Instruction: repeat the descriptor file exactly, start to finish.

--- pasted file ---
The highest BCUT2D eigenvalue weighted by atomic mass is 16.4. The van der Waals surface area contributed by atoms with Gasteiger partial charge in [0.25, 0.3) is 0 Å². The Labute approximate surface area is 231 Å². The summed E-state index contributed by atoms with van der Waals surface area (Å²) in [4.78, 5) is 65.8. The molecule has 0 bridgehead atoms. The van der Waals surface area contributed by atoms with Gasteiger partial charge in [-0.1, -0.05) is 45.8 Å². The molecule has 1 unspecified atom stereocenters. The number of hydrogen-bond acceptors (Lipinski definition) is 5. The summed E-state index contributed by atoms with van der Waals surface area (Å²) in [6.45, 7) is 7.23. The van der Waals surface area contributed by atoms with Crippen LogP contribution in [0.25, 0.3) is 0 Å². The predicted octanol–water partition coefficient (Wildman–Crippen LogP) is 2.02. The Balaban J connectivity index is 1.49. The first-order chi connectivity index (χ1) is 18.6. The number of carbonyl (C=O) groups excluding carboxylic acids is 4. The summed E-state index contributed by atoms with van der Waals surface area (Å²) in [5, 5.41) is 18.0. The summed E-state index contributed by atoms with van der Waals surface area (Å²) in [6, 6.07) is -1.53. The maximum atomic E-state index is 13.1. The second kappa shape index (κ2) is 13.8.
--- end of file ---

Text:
The highest BCUT2D eigenvalue weighted by atomic mass is 16.4. The van der Waals surface area contributed by atoms with Gasteiger partial charge in [0.25, 0.3) is 0 Å². The Labute approximate surface area is 231 Å². The summed E-state index contributed by atoms with van der Waals surface area (Å²) in [4.78, 5) is 65.8. The molecule has 0 bridgehead atoms. The van der Waals surface area contributed by atoms with Gasteiger partial charge in [-0.1, -0.05) is 45.8 Å². The molecule has 1 unspecified atom stereocenters. The number of hydrogen-bond acceptors (Lipinski definition) is 5. The summed E-state index contributed by atoms with van der Waals surface area (Å²) in [6.45, 7) is 7.23. The van der Waals surface area contributed by atoms with Crippen LogP contribution in [0.25, 0.3) is 0 Å². The predicted octanol–water partition coefficient (Wildman–Crippen LogP) is 2.02. The Balaban J connectivity index is 1.49. The first-order chi connectivity index (χ1) is 18.6. The number of carbonyl (C=O) groups excluding carboxylic acids is 4. The summed E-state index contributed by atoms with van der Waals surface area (Å²) in [5, 5.41) is 18.0. The summed E-state index contributed by atoms with van der Waals surface area (Å²) in [6, 6.07) is -1.53. The maximum atomic E-state index is 13.1. The second kappa shape index (κ2) is 13.8.